Camp Lejeune Injury Claims – What You Need to Know
You may have seen or heard ads on TV, the radio, or the internet about military service personnel or their families who have been diagnosed with cancers or other conditions being eligible for compensation if they served at Camp Lejeune. For those who might be interested in pursuing such claims, here is a brief primer on some of the more commonly asked questions our firm is being asked.
What are these cases all about?
Congress recently passed the Camp Lejeune Justice Act of 2022, allowing veterans, their family members, and others who were stationed, worked or resided on the Marine Corps Base at Camp Lejeune, North Carolina to recover money damages for certain injuries or diseases they can show were caused by their exposure to contaminated water at Camp Lejeune.
What was in that water?
For decades, the drinking water and water used on base at Camp Lejeune was polluted with a number of disease-causing, chlorinated and aromatic hydrocarbon chemicals including things like benzene, trichloroethylene (TCE), and perchloroethylene (PCE), among others.
What type of condition do I need to have to have a case?
Generally speaking, qualifying health conditions include certain types of cancers and/or the other conditions listed below:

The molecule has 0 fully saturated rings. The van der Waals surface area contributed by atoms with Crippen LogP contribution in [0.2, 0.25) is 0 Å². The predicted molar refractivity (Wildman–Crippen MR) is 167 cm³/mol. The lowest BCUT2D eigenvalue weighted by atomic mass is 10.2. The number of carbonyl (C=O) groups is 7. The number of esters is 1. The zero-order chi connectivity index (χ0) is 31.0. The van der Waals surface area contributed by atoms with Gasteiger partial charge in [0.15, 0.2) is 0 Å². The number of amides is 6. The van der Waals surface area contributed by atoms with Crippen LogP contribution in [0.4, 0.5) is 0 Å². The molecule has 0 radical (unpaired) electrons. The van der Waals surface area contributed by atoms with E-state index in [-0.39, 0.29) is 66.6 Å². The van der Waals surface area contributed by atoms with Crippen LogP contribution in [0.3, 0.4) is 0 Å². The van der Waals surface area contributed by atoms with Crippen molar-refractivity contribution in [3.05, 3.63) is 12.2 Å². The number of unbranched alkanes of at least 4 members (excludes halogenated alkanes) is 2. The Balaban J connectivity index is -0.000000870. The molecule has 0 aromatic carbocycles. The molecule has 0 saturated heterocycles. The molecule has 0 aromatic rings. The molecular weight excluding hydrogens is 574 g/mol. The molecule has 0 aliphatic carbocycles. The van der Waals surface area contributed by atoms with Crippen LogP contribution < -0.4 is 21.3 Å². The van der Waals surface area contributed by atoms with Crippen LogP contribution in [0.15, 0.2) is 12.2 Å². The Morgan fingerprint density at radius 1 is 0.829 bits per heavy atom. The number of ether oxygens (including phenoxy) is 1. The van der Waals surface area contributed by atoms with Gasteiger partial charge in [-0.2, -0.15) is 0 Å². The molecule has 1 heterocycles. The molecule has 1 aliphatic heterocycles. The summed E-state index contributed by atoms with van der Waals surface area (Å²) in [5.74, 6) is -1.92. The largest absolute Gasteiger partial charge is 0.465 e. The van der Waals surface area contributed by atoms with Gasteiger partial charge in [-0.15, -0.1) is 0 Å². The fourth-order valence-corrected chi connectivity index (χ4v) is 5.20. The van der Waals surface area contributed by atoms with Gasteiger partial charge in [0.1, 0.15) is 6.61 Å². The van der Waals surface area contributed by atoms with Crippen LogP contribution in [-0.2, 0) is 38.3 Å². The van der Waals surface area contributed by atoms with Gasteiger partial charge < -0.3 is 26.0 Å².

|Other Qualifying Conditions:
When and how long did I have to be at Camp Lejeune to have a case?
Service members or their families who were on base at Camp Lejeune for at least thirty (30) days between August 1, 1953 and December 31, 1987, and sustained injuries due to exposure to contaminated water at Camp Lejeune can make a claim for financial compensation.
If I meet these criteria, do I get automatically paid?
No, unfortunately, the Camp Lejeune Justice Act does not entitle anyone to automatic recovery. A qualifying service member must prove their case to receive any recovery.
Do I even need a lawyer for my case?
The Camp Lejeune Justice Act requires claimants to establish a connection between their illness/injuries and the contaminated water at Camp Lejeune during the requisite period. This will likely require expert medical witnesses who can credibly explain this connection and a lawyer to navigate that process.